“During America’s involvement in World War II,” wrote Arthur Frank Wertheim in Radio Comedy, “the radio comedians helped boost national morale.  The jokers had kept listeners laughing during the Great Depression; now the war against Japan and Germany was another critical time.”  The primary “jokers” keeping spirits up on the homefront were undoubtedly Jim and Marian Jordan—a.k.a. Fibber McGee & Molly.  The Office of War Information, created to coordinate existing government information services and to promote wartime propaganda both at home and abroad, no doubt marveled at how skillfully Fibber scribe Don Quinn subtly weaved pro-war messages into the show’s scripts (though after the way Quinn managed to integrate the Johnson’s Wax commercials into the program, it shouldn’t have been too surprising).  While Fib & Molly (and many other sitcom stars) took up the fight at home, it was Bob Hope who stormed the beaches overseas by broadcasting his popular program to the troops.  Technically, Hope started before the U.S. entered the war (in March of 1941)—but once he set the precedent, fellow mirthmakers like Jack Benny, Edgar Bergen, and Burns & Allen soon followed suit.

The War Department created the Armed Forces Radio Service on May 26, 1942—bringing familiar radio voices to those fighting overseas.  Networks provided their programming free of charge (though the commercials ads on those shows had to be excised—one of those individuals responsible for editing them was the future star of The Adventures of Sam Spade, actor Howard Duff), but AFRS also produced its own programming as well.  Some of the most popular shows included Mail Call and G.I. Journal, which presented top celebrities (performing gratis) in a variety format.  Jubilee was a similar type of show, spotlighting African-American performers and targeted specifically towards black soldiers.  G.I. Jive was a disc jockey program for soldiers, and “the man of a thousand voices,” Mel Blanc, was the emcee of the quiz show Are You a Genius?  The most popular of the AFRS programs was Command Performance, a variety series that allowed servicemen to write in and request their favorite performers—many, like Bob Hope, Bing Crosby, Frank Sinatra, and Judy Garland, donated their time and talent for free.  When sampling surviving broadcasts of Command Performance, a listener can’t help but be gobsmacked by the amount of talent involved in each show…something that could never be duplicated today.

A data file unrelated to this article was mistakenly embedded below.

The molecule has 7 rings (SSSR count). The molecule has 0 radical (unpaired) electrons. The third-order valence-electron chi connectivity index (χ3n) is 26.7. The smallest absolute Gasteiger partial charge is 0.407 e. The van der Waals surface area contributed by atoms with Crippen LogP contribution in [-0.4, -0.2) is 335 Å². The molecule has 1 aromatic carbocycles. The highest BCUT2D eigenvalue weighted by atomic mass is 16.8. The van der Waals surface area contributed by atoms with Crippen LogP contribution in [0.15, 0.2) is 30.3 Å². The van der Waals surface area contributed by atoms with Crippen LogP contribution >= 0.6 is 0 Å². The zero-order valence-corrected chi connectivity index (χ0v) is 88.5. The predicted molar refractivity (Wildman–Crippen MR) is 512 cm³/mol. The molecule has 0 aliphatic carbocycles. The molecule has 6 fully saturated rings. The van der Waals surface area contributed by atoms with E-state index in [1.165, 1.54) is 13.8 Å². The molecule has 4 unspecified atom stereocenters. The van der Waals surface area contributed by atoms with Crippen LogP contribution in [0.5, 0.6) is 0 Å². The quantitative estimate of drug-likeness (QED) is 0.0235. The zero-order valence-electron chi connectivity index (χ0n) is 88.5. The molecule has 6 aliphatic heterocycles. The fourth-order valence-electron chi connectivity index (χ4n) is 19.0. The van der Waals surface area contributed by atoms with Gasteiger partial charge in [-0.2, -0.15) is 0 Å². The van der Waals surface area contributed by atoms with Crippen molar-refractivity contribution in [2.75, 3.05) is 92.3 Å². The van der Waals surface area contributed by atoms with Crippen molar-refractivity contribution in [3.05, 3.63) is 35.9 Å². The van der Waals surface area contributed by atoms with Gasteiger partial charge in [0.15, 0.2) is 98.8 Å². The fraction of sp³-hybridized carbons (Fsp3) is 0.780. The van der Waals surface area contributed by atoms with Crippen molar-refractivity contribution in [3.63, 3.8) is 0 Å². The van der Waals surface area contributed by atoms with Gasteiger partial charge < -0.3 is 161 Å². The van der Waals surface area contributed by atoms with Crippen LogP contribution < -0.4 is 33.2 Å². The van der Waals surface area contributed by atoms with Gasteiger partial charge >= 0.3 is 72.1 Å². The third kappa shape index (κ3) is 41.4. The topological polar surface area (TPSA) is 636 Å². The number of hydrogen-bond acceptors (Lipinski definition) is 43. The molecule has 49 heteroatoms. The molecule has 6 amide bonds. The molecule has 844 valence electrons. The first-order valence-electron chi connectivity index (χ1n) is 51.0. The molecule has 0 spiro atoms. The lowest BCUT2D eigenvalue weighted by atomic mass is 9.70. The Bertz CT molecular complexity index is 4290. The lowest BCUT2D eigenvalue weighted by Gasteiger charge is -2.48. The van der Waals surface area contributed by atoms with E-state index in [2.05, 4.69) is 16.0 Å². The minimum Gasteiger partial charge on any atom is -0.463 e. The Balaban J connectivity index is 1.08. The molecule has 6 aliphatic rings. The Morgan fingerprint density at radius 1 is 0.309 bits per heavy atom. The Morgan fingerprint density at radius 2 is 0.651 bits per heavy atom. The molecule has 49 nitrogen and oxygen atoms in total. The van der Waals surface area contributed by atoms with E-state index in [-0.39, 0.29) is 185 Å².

The Allied Powers accepted the unconditional surrender of Nazi Germany’s armed forces on May 8, 1945, and the formal surrender of Japan occurred on September 2 of that same year (the surrender had been announced by Emperor Hirohito on August 15, shortly after the bombing of the cities of Hiroshima and Nagasaki).  World War II would change the lives of the American citizenry, but it changed the medium of radio as well.  Radio Spirits is proud to commemorate this special date of June 6, 1944, which signified the beginning of the end of the most significant event of the 20th century.  Those interested in hearing the radio news broadcasts from that day may wish to consider Radio Spirits’ 10 CD D-Day Radio Broadcasts collection—it’s radio history at its finest!


Leave a Reply